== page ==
North Yorkshire Police has finally admitted that no review of their calamitous murder investigation into the brutal death of Diana Garbutt ever took place (read more here). She was bludgeoned to death in the upstairs living quarters of Melsonby Post Office in March, 2010.
Her husband, Robin Garbutt, was convicted of the murder in April, 2011 after a Teesside Crown Court trial lasting four weeks. The jury didn’t believe his story that armed robbers had killed his wife, before robbing the shop at gunpoint. Neither did three law lords at the Court of Appeal. He continues to protest his innocence (read more here).
In a long-delayed response to a Freedom of Information request made in March, 2020 (read here), the force claim that a one day ‘de-brief’ took place in May, 2011, undertaken by the same officer that led the enquiry, Superintendent Lewis Raw (pictured). His report, it is alleged by NYP, was not published until eight months later.
Exactly a week after the murder, Supt Raw told the assembled press: ‘The investigation is very complex and it will take some time to complete all avenues of investigation’. Yet the de-brief, NYP say, took less than a day.
The response to the FOI request was only provided by the police after intervention from the Information Commissioner’s Office.
At the time of the trial and its aftermath, NYP was wracked with scandal and, indeed, in that same month their chief constable, Grahame Maxwell, narrowly avoided being the second officer of that rank to be sacked after a misconduct finding. Stanley Parr of Lancashire Constabulary being the first in 1977. Cleveland’s Sean Price became the second in 2012.
The force had made a statement to the media after the sentencing of Garbutt to 20 years in prison, promising a full review into an investigation that the defence barrister, James Hill QC, had described as ‘comedy of errors’. The trial judge, Mr Justice Openshaw, showed rather more restraint in his summing up, pointing out to the jury that NYP’s management of the crime scene, Supt Raw’s primary responsibility, showed ‘a regrettable lack of professionalism’.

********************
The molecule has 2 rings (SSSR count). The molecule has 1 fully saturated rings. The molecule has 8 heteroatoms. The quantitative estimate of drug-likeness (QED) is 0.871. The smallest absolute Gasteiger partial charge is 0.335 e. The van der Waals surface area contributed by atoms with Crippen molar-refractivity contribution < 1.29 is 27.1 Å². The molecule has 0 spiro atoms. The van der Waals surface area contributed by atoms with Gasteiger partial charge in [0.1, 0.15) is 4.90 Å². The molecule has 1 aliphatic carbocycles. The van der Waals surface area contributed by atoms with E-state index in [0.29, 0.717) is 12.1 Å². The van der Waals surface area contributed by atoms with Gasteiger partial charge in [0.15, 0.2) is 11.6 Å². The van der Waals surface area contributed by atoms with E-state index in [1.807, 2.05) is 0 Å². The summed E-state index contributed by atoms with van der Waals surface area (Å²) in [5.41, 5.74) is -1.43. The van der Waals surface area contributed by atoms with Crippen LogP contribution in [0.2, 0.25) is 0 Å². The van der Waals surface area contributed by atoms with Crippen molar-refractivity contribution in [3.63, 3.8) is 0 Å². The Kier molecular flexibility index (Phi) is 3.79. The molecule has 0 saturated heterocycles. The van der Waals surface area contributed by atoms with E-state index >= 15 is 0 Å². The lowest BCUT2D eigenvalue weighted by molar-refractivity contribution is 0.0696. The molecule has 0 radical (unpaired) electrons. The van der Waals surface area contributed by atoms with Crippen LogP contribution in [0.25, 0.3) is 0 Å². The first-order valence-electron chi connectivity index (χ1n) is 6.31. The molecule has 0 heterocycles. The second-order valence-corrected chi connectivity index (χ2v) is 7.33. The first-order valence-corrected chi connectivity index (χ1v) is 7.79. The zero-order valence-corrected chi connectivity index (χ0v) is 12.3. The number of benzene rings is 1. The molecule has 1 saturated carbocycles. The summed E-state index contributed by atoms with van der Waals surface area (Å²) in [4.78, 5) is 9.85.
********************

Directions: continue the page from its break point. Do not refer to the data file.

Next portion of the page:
A remark that should also be ascribed to the NYP Command Team who, apparently, allowed this sham to take place. If, indeed, a de-brief ever took place at all. A matter that forms part of the internal review request. Supt Raw
Section 45 of the Freedom of Information Act gives an applicant the chance to challenge a public authority’s finalisation of their discloure request.
NYP are refusing to publish, as requested, the executive summary of the Raw report. Whether one actually exists forms part of that same challenge.
Lewis Raw is a former head of North Yorkshire Police’s notoriously poor Professional Standards Department. A role he was in which he was engaged until shortly before taking on the Garbutt murder enquiry. He has, more latterly, been criticised over a cold case review into the infamous ‘Nude in the Nettles’ murder, in which many mistakes were made by NYP detectives over the years since 1981 (read more here).
An update will follow once that internal review is published by NYP. It is expected that this is another disclosure issue that will, ultimately, end up before an information rights tribunal. A repeat of a lengthy battle over disclosure relating to Operation Rome, the biggest and most disastrous investigation ever undertaken by the force (read more here). An eight year farce, costing over £1 million, did not lead to a single arrest.
As can be seen from the link to the What Do They Know website in para 3 above, Caroline Williams, a long-serving NYP disclosure officer is handling the present information request. She was responsible, in part at least, for an amazing NYP ‘U-turn’ on a request she finalised in connection with Operation Rome. Ms Williams said there was a post-case review into the investigation, a finalisation that was overturned four weeks when her line manager, Ashley Turkington (Malone as she was then), said there wasn’t.
It will be more than interesting to see whether history repeats itself with Operation Nardoo.
Page last updated: Thursday 8th October, 2020 at 1550 hours
Photo credits: Northern Echo
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